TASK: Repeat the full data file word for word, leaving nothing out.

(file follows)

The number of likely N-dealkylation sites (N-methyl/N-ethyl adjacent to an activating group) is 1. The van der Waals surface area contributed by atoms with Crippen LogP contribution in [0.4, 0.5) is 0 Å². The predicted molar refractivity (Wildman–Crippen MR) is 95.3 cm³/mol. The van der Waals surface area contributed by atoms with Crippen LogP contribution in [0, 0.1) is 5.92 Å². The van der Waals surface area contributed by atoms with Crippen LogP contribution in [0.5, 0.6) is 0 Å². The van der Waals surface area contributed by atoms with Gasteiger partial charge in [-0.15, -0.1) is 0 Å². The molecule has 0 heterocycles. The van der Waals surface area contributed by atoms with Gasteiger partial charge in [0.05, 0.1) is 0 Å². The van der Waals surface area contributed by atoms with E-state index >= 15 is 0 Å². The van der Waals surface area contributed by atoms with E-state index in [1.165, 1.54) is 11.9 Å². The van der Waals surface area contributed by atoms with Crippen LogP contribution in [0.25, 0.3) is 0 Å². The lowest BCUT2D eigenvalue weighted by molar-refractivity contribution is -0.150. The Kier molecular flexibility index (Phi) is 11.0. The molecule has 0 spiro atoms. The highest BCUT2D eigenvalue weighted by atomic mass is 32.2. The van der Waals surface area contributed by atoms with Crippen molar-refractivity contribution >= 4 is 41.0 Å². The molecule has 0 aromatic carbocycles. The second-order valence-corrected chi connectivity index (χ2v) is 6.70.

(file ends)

The number of likely N-dealkylation sites (N-methyl/N-ethyl adjacent to an activating group) is 1. The van der Waals surface area contributed by atoms with Crippen LogP contribution in [0.4, 0.5) is 0 Å². The predicted molar refractivity (Wildman–Crippen MR) is 95.3 cm³/mol. The van der Waals surface area contributed by atoms with Crippen LogP contribution in [0, 0.1) is 5.92 Å². The van der Waals surface area contributed by atoms with Crippen LogP contribution in [0.5, 0.6) is 0 Å². The van der Waals surface area contributed by atoms with Gasteiger partial charge in [-0.15, -0.1) is 0 Å². The molecule has 0 heterocycles. The van der Waals surface area contributed by atoms with Gasteiger partial charge in [0.05, 0.1) is 0 Å². The van der Waals surface area contributed by atoms with E-state index >= 15 is 0 Å². The van der Waals surface area contributed by atoms with E-state index in [1.165, 1.54) is 11.9 Å². The van der Waals surface area contributed by atoms with Crippen LogP contribution in [0.25, 0.3) is 0 Å². The lowest BCUT2D eigenvalue weighted by molar-refractivity contribution is -0.150. The Kier molecular flexibility index (Phi) is 11.0. The molecule has 0 spiro atoms. The highest BCUT2D eigenvalue weighted by atomic mass is 32.2. The van der Waals surface area contributed by atoms with Crippen molar-refractivity contribution >= 4 is 41.0 Å². The molecule has 0 aromatic carbocycles. The second-order valence-corrected chi connectivity index (χ2v) is 6.70.